OPINION FILED JANUARY 16, 1951
MARY PARRADEE, APPELLEE,
LEO BLINSKI, APPELLANT.
Appeal by defendant from the Municipal Court of Chicago; the
Hon. JAY ARTHUR SCHILLER, Judge, presiding. Heard in the second
division of this court for the first district at the October
term, 1950. Judgment affirmed. Opinion filed January 16, 1951.
Released for publication February 16, 1951.
MR. PRESIDING JUSTICE SCHWARTZ DELIVERED THE OPINION OF THE COURT.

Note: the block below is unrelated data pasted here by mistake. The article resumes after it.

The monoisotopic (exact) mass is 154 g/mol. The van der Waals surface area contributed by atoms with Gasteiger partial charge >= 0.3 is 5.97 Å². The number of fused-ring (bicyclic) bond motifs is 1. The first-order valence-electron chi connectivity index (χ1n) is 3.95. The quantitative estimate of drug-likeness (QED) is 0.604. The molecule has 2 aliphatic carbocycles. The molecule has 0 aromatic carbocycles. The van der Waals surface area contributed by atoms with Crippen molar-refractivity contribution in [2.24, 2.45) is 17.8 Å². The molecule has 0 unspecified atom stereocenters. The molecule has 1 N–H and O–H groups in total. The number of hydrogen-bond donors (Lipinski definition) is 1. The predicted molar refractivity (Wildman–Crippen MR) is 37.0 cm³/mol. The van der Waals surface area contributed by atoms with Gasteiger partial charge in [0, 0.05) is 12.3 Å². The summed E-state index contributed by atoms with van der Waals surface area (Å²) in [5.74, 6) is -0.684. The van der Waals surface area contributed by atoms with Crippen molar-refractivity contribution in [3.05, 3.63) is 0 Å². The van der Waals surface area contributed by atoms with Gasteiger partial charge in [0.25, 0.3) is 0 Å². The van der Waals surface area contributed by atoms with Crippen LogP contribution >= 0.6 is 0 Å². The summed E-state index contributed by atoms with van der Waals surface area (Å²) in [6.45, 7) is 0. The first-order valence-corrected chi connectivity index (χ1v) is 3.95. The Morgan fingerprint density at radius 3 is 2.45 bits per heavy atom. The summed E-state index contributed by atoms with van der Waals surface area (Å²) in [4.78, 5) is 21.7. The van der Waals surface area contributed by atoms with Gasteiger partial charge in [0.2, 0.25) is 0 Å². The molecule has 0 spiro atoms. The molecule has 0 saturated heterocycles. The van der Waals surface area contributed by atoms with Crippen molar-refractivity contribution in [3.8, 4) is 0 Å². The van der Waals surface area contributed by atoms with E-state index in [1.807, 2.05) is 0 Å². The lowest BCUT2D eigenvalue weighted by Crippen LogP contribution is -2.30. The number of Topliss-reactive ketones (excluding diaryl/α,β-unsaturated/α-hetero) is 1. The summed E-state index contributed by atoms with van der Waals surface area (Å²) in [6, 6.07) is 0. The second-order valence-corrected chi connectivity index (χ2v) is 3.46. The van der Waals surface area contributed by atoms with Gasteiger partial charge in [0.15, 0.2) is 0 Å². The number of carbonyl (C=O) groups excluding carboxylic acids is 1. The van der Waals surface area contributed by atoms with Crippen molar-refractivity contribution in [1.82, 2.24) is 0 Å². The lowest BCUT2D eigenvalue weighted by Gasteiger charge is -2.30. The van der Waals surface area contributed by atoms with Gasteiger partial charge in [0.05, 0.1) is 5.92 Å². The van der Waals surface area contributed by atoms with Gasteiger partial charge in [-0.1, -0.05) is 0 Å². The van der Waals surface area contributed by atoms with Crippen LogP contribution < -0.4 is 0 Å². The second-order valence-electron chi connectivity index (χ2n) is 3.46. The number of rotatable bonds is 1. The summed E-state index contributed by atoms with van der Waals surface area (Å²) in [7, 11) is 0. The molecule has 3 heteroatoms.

This is a suit for forcible entry and detainer, a statutory action created to provide a simple and expeditious remedy for the determination of the right of a landlord to possession. It was filed July 1, 1949 and came to trial July 28, 1949, whereupon, pursuant to an agreement between the parties, the court entered judgment for possession but stayed the issuance of a writ of restitution until December 31, 1949. From the many rent cases that have come before us, we take notice that this practice of staying the writ is common in the municipal court. It grew out of humane consideration for the needs of those who, in these times of housing shortage, would be without habitation if restitution were ordered immediately. The premises in question, however, were used for the purpose of a gas station. Fifteen days before the expiration of the stay, defendant filed a petition in the nature of a writ of audita querela. The petition alleged that the agreement to pay for use and occupancy constituted a new lease, even though the order of July 28, 1949, specifically stated that the acceptance of the money should not be construed as creating a relationship of landlord and tenant. On January 4, 1950, a new agreed order was entered which stayed the writ to May 31, 1950, and provided that defendant pay rent for "use and occupancy for the period writ of restitution is stayed, without prejudice," and that "all orders heretofore entered previous to this date declared null and void." Five days before the expiration of this second stay, defendant again filed a petition for writ of audita querela and again alleged that the moneys accepted pursuant to the agreed order constituted a new lease and further, that the order of January 4, 1950, nullified and declared void the judgment order of July 28, 1949, for possession, and no new judgment having been entered, plaintiff was not entitled to the issuance of a writ. When the matter came on for hearing June 5, 1950, plaintiff asked the court to correct the order of January 4, 1950, to show the judgment. The court ordered the correction made, and denied the petition, from which order, this appeal was taken.